Ordinary People Lounge provides performance space for local creatives 

click to enlarge Ordinary-People-Lounge_9539mh.jpg

The John Legend song “Ordinary People” is an ode to the type of love that endures beyond unachievable Hollywood perfection.

The song lyrics go, “I know I misbehaved/And you made your mistakes/And we’ve both still got room left to grow/And though love sometimes hurts/I still put you first/And we’ll make this thing work/But I think we should take it slow.”

The song helped serve as inspiration for Ordinary People Lounge, 3024 NE 23 St., a small performance venue with a young and open heart.

The label fits, too. The Ordinary People — or OP — crowd is one aware that real life is not a fantasy. It knows there are setbacks just as there are victories. Perseverance is cheered. There is little room for pessimism.

Once a week, performers grace the OP stage to sing, rap, dance, joke and deliver the type of poetry that can light a creative spark in others. Crowd members are actively engaged in the performances and those who take the stage are almost always complementary of those before them.

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“Everybody’s so supportive,” Tori Beechum, 22-year-old founder of the OP Lounge, said. “Everybody knows everybody. It’s kind of like a family, and that’s one of the things I really am proud of.”

Late in 2012, Beechum, who said she never dreamed of being involved in anything like this, began discussing plans to open up a performance space so friends could display their talents.

The building OP currently uses was completely bare when Beechum started. It took eight months to clean, prepare and decorate the space. It opened in May 2014.

If there’s one key distinction between OP and its namesake song, it’s that the lounge does not have much “room left to grow.” A show at the beginning of the year packed the already-tight venue.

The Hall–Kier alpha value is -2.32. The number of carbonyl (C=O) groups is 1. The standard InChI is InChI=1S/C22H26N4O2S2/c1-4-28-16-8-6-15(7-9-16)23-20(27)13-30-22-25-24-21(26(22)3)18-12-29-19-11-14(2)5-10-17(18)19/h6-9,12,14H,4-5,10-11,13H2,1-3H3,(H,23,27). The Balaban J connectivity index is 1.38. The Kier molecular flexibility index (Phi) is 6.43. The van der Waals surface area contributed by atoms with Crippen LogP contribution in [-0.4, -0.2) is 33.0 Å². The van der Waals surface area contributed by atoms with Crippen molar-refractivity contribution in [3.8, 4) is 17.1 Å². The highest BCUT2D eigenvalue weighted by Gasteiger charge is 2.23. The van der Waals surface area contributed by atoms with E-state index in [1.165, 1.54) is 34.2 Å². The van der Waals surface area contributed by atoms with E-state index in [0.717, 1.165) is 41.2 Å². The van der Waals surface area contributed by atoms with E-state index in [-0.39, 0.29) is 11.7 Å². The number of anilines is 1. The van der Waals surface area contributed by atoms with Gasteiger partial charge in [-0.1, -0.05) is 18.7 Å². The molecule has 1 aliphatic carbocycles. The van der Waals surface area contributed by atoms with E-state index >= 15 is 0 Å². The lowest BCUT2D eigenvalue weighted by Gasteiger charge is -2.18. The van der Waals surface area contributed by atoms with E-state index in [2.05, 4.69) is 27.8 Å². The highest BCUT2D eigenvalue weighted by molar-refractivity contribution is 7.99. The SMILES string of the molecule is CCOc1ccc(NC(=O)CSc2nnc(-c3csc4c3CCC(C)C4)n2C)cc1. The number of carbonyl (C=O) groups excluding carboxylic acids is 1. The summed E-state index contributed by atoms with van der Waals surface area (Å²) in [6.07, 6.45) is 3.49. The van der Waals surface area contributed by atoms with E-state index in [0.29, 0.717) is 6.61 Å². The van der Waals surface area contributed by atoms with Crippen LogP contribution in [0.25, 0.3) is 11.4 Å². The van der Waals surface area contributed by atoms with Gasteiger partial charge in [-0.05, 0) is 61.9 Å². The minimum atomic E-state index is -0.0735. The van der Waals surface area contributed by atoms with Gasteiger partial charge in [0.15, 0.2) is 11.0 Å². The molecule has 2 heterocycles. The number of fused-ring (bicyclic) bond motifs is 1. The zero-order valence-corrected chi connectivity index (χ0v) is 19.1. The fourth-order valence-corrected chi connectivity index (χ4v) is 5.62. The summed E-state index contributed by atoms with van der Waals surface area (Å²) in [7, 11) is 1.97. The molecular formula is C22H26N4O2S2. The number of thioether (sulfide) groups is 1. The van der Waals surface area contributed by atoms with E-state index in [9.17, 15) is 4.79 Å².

click to enlarge It has a lot of room, but they just purchased a new venue, which is even bigger.  mh
  • It has a lot of room, but they just purchased a new venue, which is even bigger. mh

The OP crowd is a young one, and the lounge is busiest when school is on break. It’s currently close to finalizing a deal with a new, larger location where Beechum said it would also offer buffet-style dining.

OP has grown faster than Beechum ever expected it would. Growth has come primarily through word-of-mouth and effective use of social media.

“Our Instagram is probably what people follow the most, and we went from zero followers to, right now, we’re almost at 700, and it’s only been like seven or eight months,” she said.

She’s thankful for the support of her family. She said her mother is great at coming up with creative ideas and her father is good at handling finances. Other family members work collecting money at the door and making sure the night runs smoothly.

OP has become a cross section between literal family and a larger, creative family. And, like good families should be, both are always supportive.

“Every time, it doesn’t matter how I’m feeling; everybody shows love,” she said. “Everybody here is happy to see each other.”

Admission to Ordinary People Lounge is $5. Open mic nights usually are 7:30 p.m. Thursdays.

Print headline: Lounge act, A new venue brings together a crowd of creative, extraordinary individuals.

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James Benjamin

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